GST—NEITHER GOOD NOR SIMPLE?

GST—NEITHER GOOD NOR SIMPLE?

Dr. K. ‘Kali’

GST is neither good nor simple. Although the government claims that tax structure reforms would be rationalised in such a way that they remain good for masses and simple for administration and taxpayers. No doubt it is very difficult to create simple tax structure in the complex world of finance. It is rightly said that simplicity is the ultimate sophistication. Once R.W. Emerson was asked the essence of wisdom and replied- simplify, simplify and simplify, and then remarked that one time, simplify is more than sufficient. It highlights the significance of simple to understand, easy to calculate and administer tax rate structure.

No doubt it is very difficult to create simple tax structure in the complex world of finance. It is rightly said that simplicity is the ultimate sophistication. Once R.W. Emerson was asked the essence of wisdom and replied- simplify, simplify and simplify, and then remarked that one time, simplify is more than sufficient. It highlights the significance of simple to understand, easy to calculate and administer tax rate structure.

Reacting to growing discontent over GST, the government came up with far-reaching changes in the existing GST provisions. The field of public finance is very fascinating, as it deals with how government raises income in the form of taxes to meet its ever-increasing expenses. Unlike an individual, the government first estimates its expenditure, then imposes taxes and raises income to meet this expenditure. Kautilya in his ‘Arthshastra’ says the burden of tax on the public should be minimum and raised in such a way that it involves minimum pain, as butterfly sits on flower takes essence (honey) from it. But nowadays, government behaves in this matter to the extent of exploitation.

Public finance has two dimensions- one to collect taxes and another spending the public money on public goods. As far as the first aspect, imposition and collection of tax, there is debate and discussion and there is much dissent and in media, there is a hue and cry, the government yields to make desired changes, as it happened in the case of GST.

But the other aspect goes totally unnoticed. How much is the government spending, whether it is spending on production items or totally unproductive or consumption items? When everything is being privatised, even development activities are being outsourced, why people should pay taxes to the government. Even the very important public fields like education, health and employment, the government is asking the private sector to come forward and share its responsibility.

No matter expenditure on ever increasing facilities and perks to ministers and other political VIPs like Chairmen of Boards and so on is not checked and has no upper limit and resource constraints. These huge army of political VIPs are privileged to squander the hard earned money of common man. A common government employee, who joins as a youth, gives his entire productive period of life to service, is not entitled to a pension, but an MP or MLA once elected gets paid pension not for five years, but for whole life. In a democratic form of government, there politically VIPs claiming themselves public servant, lead the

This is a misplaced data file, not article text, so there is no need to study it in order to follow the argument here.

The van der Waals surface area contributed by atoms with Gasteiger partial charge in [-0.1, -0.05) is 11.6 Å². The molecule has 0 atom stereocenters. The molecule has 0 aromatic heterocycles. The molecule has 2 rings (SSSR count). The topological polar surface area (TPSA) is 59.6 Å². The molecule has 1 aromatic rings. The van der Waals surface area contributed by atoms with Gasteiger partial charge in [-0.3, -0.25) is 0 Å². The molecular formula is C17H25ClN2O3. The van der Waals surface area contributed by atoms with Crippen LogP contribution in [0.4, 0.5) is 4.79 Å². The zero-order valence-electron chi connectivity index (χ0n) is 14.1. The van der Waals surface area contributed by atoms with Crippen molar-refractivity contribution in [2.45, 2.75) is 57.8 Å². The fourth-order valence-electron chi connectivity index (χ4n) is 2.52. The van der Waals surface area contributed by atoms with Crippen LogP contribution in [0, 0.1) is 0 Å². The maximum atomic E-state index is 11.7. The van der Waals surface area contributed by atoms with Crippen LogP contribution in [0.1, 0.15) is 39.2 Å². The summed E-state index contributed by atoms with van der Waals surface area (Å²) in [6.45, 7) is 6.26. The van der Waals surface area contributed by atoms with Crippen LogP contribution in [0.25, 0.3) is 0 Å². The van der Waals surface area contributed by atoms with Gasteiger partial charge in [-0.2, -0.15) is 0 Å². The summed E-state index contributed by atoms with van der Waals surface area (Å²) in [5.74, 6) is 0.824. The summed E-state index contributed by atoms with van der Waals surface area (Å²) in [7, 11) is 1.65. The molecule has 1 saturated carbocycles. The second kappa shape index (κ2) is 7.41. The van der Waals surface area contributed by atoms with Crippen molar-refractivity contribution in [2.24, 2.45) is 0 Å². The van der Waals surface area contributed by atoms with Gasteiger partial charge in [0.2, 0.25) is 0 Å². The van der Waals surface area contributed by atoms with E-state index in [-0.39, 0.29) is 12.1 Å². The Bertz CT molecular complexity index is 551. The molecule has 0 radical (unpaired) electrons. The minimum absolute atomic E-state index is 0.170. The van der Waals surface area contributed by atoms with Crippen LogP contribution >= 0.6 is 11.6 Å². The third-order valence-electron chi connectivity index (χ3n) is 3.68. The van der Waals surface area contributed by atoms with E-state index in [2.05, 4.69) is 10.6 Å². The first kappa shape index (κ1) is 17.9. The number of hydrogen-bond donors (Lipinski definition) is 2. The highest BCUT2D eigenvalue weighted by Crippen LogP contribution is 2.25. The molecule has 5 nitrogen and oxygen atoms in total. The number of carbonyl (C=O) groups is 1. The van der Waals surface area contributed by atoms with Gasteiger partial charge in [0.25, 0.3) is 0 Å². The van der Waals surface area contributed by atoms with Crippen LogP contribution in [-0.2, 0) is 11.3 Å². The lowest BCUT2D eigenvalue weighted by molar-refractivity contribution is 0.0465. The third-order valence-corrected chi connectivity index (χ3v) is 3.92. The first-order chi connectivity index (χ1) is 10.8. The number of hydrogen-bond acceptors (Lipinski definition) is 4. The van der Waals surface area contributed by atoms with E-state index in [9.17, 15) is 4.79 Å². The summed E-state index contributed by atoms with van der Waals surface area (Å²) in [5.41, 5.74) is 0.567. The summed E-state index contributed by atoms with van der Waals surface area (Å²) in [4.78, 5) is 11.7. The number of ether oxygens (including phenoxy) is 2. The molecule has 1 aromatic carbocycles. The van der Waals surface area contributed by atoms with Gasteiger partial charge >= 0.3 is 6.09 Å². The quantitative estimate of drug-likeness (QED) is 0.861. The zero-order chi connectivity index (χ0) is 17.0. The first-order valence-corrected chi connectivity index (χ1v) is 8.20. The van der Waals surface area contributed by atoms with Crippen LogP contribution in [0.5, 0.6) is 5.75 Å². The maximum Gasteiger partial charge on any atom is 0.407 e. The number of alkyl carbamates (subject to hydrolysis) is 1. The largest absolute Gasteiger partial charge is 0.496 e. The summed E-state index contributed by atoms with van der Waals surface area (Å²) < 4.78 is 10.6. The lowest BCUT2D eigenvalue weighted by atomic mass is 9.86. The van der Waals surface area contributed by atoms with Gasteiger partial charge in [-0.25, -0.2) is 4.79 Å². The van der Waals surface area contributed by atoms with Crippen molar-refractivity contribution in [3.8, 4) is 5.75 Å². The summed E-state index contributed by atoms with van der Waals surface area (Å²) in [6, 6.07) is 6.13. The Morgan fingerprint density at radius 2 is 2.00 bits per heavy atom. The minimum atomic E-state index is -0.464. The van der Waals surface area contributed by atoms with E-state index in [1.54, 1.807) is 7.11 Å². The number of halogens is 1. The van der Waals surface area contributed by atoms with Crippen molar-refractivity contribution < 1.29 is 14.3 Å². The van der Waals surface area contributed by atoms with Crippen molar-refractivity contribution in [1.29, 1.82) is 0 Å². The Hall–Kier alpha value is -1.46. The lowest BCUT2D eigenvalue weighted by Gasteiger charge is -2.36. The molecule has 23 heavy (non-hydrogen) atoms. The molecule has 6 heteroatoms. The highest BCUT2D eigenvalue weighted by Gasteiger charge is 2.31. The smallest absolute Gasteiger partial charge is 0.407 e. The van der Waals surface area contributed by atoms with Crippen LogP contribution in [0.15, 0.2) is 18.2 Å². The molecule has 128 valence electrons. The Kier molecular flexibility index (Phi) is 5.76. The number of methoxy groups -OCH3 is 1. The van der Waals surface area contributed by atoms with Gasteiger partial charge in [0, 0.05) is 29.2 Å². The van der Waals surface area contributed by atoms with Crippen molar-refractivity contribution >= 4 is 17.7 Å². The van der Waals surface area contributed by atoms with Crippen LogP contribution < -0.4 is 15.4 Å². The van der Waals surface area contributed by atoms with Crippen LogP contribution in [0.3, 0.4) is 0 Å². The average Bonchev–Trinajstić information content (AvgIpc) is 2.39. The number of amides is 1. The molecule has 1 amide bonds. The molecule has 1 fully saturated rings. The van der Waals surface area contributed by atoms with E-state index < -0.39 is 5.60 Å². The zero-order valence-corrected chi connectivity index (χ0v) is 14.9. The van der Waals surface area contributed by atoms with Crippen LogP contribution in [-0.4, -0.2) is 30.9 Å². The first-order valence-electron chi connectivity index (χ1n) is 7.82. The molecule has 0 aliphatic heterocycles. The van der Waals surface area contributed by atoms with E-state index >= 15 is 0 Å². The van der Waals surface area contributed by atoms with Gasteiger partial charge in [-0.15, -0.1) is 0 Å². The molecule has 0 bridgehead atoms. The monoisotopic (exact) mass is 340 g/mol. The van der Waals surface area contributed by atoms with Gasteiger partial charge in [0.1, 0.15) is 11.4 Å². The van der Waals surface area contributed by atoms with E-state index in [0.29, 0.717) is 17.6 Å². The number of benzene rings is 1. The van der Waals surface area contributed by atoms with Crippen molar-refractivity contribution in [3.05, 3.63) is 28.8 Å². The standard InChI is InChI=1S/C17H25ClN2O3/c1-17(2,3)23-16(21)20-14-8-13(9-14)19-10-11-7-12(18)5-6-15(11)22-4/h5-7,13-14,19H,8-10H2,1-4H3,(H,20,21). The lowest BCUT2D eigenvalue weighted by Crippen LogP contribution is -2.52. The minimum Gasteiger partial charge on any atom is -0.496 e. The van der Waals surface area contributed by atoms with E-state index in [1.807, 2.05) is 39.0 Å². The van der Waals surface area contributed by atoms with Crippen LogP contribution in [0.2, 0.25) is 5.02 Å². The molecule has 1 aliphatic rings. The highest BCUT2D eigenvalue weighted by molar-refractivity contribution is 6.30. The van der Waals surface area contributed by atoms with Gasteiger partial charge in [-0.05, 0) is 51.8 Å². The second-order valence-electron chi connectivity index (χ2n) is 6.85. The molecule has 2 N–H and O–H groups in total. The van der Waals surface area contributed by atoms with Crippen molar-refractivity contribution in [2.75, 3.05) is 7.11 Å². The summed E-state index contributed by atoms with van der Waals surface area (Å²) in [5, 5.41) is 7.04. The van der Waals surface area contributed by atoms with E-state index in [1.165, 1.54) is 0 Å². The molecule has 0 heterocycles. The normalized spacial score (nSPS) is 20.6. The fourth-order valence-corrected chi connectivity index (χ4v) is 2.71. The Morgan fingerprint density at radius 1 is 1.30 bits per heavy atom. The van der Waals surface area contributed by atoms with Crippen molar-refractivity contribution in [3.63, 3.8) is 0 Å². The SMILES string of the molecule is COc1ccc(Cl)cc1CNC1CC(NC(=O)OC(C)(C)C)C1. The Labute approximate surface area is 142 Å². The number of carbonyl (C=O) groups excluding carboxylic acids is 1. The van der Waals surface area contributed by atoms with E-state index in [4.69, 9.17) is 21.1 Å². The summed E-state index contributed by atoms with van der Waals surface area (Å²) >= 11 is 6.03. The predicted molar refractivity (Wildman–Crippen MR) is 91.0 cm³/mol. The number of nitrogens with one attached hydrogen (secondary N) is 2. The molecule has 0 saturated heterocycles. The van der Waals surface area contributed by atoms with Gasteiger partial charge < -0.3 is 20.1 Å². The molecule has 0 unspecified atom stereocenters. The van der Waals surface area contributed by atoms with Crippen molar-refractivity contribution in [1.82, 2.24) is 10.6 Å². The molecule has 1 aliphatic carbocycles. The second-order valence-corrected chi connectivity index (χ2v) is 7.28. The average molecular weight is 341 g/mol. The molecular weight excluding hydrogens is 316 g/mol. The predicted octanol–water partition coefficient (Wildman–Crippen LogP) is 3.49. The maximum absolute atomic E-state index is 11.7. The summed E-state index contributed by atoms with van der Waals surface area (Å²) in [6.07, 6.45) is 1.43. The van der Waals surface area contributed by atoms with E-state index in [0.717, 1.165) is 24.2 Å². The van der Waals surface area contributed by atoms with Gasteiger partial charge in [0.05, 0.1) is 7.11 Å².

In a democratic form of government, these political VIPs claiming themselves to be a public servant, lead life like a king and monarch and have amenities and luxuries available only to emperors of older years. This is sickening. Here is an anecdote. Once a Seth promised to a charitable or religious institution one lakh rupees. When the representative came to collect the promised money, he observed that the Seth who was writing the cheque took a matchstick from his matchbox, cleaned his ear and threw it on the floor. The Seth changed his mind and wrote the cheque for only a thousand rupees. When asked why he changed his mind to give thousand rupees instead of the promised one lakh rupees, the Seth replied why he should give money to an institution which would not take care of his hard earned money. He assumed that his given wealth would be used for good purpose, but he could not see his resources being wasted and not properly cared for. But as dutiful taxpaying citizens, we  don’t have this alternative. Taxes are as certain as death.

So there is urgent need to be awakened and raise the voice in this regard also. Democracy is an expensive form of government, but the way our representatives are squandering the public money only on unproductive heads, rather than on development items is shameful.The national resources are meant for common man and development for all. Spending is as important as raising of resources, but in case of public money, spending is rather more important and that too on productive heads.

(The author, a noted economist, is responsible for the opinion shared in this article)

 

 

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GST—NEITHER GOOD NOR SIMPLE? | NORTH INDIA KALEIDOSCOPE

Rajesh Ahuja

I am a veteran journalist based in Chandigarh India.I joined the profession in June 1982 and worked as a Staff Reporter with the National Herald at Delhi till June 1986. I joined The Hindu at Delhi in 1986 as a Staff Reporter and was promoted as Special Correspondent in 1993 and transferred to Chandigarh. I left The Hindu in September 2012 and launched my own newspaper ventures including this news portal and a weekly newspaper NORTH INDIA KALEIDOSCOPE (currently temporarily suspended).